I am new to Justonelook. I am ok with looking at myself. I have problems doing SDA. Cannot feel the air in/out. Has always been a problem. Any suggestions/alternatives?

Hi Satish, have you checked out the tips&tricks? http://justonelook.org/tips-and-tricks.html I also find that feeling the breath going in and out can be very subtle at times. It can take practice to develop the feel of it. I've also been doing the SDA practice 'informally' lately - meaning I have the intention to follow my breath throughout the whole day no matter what I'm doing. I don't know if it's actually possible to follow the breath 100% of the time, but having that intention helps me bring attention to the breath many times during the day. And I find this makes the formal periods easier to do with even less thoughts coming in. Hope this helps. All the very best, Lex

Hi Satish, congratulations on finding this work and welcome aboard.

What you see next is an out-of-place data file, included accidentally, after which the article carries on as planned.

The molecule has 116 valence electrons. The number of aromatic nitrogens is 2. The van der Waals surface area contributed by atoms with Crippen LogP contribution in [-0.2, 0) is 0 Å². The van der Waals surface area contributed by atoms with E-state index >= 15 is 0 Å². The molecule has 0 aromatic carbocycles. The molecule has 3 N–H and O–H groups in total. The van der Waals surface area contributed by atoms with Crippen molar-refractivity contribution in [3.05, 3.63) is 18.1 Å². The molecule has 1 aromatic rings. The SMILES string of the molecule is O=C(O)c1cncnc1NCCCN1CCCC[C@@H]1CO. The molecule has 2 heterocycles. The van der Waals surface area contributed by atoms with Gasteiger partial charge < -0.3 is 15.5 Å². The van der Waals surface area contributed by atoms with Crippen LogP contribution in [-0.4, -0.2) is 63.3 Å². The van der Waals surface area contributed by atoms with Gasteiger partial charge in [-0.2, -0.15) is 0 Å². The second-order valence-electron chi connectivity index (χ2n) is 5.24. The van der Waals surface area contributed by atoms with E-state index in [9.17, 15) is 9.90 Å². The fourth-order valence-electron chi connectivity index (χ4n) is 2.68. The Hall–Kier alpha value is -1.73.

Don't worry about feeling the air passing through your nostrils. Find something else to focus on; your chest heaving, the sound of your breath etc.

Thanks Ljazztrm

Thanks Seppo

Thanks Ljazztrm and Seppo for your input

Hi, everyone, thought I'd chip in on this, because I turned 70 in Feb 2017, came back to John/Carla June 28 & joined the Forums in early July. And absolutely one thing I've noticed, regardless of ups and downs in the recovery period, is a definite overall improvement in cognitive function. I'd go so far as to say than I'm sharper and more clear than even when I was younger because that lifelong crippling, attention-sucking...fog...of fear isn't there anymore. Not that I never forget anything, but almost daily I just amaze myself when I hear the degree of clarity that now comes out of my mouth, and see the clarity of thought behind it. So while it would have been great not to have wasted a lifetime in fear, I'm glad to be able to say it's way better late than never.